Saturday Snapshots is hosted by West Metro Mommy.
August 2013 - Hamilton On
My BFF and I went on a day trip to Dundurn Castle.
There were 12 servants for the six family members who lived in the house. if you were under twelve years old you were not allowed int he downstairs rooms or on this staircase.
Today, Dundurn Castle has been restored to the year 1855 when MacNab was at the height of his career as a lawyer, landowner, railway magnate and Premier of the United Canadas (1854-56). Over forty rooms, above and below stairs, have been furnished to compare the life of a prominent Victorian family with that of their servants. Costumed staff guide visitors through the home, illustrating daily life from the 1850s.
Much of the information used to restore the house was learned from Sophia's diary.
The girls' rooms - where Sophia described life as "boring". Young Sophia: the Dundurn Castle Diary is a play inspired by the diary of Sophia MacNab, written in 1846 when she was 13 years old and living in the Dundurn mansion with her younger sister Mary (Minnie), her older step-sister Anne Jane, her father Sir Allan Napier MacNab, her bed-ridden mother Mary and many relatives and servants. All events are based in fact with some fictional extrapolations.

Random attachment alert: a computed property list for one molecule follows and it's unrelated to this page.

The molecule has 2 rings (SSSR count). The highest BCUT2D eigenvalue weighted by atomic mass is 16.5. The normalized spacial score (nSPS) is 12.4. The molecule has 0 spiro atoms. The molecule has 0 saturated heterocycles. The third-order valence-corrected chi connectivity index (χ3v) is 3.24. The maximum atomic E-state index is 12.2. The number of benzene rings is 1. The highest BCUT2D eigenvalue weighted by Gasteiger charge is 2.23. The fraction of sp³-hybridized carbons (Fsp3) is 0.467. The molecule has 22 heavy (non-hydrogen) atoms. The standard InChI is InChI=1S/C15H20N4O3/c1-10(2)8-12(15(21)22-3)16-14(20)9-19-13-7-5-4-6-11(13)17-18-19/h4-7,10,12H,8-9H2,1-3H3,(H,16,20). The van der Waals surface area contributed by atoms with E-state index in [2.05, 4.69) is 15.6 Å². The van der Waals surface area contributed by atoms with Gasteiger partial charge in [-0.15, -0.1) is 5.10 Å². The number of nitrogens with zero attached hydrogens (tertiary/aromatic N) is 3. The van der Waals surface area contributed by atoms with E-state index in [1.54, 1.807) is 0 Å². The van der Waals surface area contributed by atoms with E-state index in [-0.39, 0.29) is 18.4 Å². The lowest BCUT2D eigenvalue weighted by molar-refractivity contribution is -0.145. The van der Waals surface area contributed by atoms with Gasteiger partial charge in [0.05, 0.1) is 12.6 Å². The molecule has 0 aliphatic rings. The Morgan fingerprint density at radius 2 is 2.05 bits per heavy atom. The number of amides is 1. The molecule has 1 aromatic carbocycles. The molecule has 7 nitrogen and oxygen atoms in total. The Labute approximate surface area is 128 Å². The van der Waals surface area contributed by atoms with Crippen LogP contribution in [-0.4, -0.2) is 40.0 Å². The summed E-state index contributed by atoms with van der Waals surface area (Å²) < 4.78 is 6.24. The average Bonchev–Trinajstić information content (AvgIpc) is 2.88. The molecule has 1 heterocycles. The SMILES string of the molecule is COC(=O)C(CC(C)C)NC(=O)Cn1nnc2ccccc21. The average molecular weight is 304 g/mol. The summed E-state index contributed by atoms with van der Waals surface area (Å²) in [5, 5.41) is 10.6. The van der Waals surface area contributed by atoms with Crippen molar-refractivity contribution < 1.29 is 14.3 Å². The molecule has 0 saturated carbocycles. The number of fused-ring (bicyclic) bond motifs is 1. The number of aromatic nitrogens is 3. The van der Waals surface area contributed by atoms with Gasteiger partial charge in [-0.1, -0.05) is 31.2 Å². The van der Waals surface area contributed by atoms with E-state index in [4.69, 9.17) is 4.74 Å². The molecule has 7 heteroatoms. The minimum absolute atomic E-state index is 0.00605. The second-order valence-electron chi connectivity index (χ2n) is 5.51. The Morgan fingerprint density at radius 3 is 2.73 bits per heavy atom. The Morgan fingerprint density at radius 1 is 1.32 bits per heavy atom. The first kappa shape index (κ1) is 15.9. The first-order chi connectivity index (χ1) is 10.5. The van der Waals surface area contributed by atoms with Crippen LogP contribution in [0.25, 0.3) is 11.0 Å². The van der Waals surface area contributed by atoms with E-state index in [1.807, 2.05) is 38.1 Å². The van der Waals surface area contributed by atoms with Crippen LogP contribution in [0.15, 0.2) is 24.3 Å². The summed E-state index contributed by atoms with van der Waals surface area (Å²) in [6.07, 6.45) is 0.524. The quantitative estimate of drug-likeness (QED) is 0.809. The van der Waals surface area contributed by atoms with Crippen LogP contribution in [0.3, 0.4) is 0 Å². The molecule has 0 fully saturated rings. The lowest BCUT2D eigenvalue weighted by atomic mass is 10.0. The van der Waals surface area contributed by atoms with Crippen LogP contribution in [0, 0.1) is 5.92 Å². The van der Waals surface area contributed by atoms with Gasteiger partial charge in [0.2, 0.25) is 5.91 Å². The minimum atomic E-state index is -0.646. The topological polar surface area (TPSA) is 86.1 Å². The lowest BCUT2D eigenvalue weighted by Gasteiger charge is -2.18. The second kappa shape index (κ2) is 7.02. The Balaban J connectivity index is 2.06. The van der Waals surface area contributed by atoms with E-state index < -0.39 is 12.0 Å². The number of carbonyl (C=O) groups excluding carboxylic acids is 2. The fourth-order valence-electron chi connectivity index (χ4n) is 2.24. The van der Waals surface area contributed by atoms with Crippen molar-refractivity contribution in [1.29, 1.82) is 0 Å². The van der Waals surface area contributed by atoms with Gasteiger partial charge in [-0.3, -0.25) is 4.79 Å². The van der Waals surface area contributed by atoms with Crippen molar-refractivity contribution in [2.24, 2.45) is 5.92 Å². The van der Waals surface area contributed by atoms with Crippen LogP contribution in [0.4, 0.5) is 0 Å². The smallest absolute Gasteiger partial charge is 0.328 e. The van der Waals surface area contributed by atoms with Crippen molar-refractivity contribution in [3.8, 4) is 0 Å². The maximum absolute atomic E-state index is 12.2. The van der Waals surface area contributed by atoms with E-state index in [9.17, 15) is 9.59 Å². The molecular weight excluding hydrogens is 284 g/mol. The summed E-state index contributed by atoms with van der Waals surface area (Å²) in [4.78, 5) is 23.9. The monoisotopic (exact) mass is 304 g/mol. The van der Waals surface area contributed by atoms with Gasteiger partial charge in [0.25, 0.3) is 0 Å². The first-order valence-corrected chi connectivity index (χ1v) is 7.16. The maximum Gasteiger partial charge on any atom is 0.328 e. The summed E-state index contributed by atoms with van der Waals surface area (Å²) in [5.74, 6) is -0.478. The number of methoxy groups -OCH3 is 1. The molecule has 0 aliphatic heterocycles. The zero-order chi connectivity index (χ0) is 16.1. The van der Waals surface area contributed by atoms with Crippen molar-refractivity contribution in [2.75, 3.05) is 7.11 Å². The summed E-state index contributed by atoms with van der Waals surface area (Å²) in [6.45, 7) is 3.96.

For a servant girl fresh off the boat from Ireland this was a great place of employment, offering good working conditions such as heat, running water and good food.
Dundurn Castle was the first home in the province to have gas lighting and running water. The water was pumped through the house by a young boy who earned $2.00 per month for his service. The scullery maid was a young girl of 9 or 10. She washed the dishes from the entire household’s seven meals each day. Her wage — $1.30 per month.
Refined sugar was delivered in a solid, paper-wrapped cone. It was shaved or chipped off when needed. The cost of a cone of sugar - $75.00. The cost of a new home - $100.00. I posted a photo of a sugar cone taken at Campbell House in Toronto a couple of weeks ago.
Sir Allan MacNab was known for treating his servants too well.
This is the servants' dining room, they ate very well and were probably healthier than their employers who ate many courses of fatty food and didn't get any exercise.
The cook demonstrates the bells, each of which has a distinctive sound. A servant had to memorize the sound associated to a room in order to respond immediately to a summons.